Fri, May 05, 2006 - Page 11 News List

World Cup fails to spur TV sales


Disappointing demand for flat-panel televisions for the World Cup soccer tournament has driven up inventory in Europe over the past three months, but the pressure may ease in summer on inventory buildup for the peak season at year's end, market researcher iSuppli Corp said on Wednesday.

In the first quarter, inventory was about six to eight weeks, compared with the normal four-to-six weeks in North America, which has high demand for flat-panel TVs, said Eric Wu (吳金榮), head of an iSuppli branch in Taipei.

"TV vendors have high expectations for the soccer World Cup, but the demand has just been disappointing," Wu said.

Weaker demand caused oversupply and brought down prices for liquid-crystal-display (LCD) panels used in the popular 32-inch, 37-inch and 42-inch TVs by 7 percent last month from March, Wu said.

Wu predicted prices for TV panels overall to drop another 8.6 percent next quarter.

A 32-inch LCD panel for TVs is priced at US$485 per unit, down 3 percent from US$500 per unit during the second half of April, according to market researcher DisplaySearch.

However, Wu said he held a bullish view about the slim-screen TV sector. He expected inventory pressure would ease later this or next month, when TV manufacturers start placing orders for peak season in the second half of the year.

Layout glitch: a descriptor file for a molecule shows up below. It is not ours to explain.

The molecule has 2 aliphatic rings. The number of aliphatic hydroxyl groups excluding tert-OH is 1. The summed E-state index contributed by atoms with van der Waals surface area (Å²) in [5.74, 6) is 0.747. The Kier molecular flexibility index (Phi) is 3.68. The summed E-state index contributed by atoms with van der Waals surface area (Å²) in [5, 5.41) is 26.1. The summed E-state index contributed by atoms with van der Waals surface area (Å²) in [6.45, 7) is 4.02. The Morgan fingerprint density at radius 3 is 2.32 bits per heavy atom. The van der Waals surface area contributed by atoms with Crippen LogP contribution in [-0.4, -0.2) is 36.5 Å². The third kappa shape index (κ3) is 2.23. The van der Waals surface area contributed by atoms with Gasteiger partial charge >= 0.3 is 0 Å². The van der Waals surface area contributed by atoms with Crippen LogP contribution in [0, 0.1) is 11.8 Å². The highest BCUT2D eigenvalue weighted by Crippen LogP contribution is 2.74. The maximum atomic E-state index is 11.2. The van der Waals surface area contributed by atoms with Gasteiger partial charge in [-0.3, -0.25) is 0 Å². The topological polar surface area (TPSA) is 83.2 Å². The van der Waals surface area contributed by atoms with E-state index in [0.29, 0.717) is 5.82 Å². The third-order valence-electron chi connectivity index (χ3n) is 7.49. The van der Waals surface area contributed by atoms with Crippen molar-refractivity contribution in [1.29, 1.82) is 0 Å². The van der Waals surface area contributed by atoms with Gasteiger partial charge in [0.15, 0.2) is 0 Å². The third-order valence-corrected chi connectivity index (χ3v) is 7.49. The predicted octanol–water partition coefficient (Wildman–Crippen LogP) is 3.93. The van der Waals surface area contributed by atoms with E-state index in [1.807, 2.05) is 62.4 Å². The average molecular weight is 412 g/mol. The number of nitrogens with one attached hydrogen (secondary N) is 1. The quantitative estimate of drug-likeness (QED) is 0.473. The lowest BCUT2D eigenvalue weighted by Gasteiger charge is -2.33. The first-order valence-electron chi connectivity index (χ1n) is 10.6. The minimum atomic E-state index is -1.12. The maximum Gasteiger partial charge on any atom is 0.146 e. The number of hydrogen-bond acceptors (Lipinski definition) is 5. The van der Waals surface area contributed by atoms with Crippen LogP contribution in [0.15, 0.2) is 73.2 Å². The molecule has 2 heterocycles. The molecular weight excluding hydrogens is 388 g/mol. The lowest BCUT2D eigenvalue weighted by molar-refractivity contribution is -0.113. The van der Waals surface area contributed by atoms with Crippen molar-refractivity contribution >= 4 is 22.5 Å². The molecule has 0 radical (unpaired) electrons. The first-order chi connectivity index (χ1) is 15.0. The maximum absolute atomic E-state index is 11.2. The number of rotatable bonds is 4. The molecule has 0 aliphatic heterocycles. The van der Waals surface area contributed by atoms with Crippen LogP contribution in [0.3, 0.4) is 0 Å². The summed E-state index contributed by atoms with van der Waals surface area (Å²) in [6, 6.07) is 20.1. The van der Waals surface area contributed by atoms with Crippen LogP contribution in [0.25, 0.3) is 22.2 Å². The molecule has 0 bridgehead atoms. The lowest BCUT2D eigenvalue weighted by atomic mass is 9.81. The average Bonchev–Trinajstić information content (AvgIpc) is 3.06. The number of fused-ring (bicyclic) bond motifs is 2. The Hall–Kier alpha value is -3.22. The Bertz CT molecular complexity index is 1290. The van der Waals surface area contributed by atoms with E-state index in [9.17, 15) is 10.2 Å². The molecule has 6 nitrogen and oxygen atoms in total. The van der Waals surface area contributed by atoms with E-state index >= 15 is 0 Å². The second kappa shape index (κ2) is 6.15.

He also expected prices for TV sets to drop further as vendors hope to spur demand and digest inventory.

To stimulate demand in Taiwan, vendors have axed prices primarily for mainstream 32-inch LCD TVs. LG Electronics Co, which ranks No. 1 in plasma-display-panel (PDP) TV sales in Taiwan, made the latest move.

LG said it would lower prices for mainstream sized LCD TVs and PDP TVs ranging between NT$10,000 and NT$59,000 per unit, following rivals Sony Corp and Matsushita Electric Industrial, which sells consumer electronics under the Panasonic brand.

LG said the price cuts followed a belief that growth for slim-screen TVs next month and in July would be significant.

A 42-inch LCD TV, which has suffered the biggest drop, now costs only NT$129,000 (US$4070), compared to NT$188,000 before the price adjustment.

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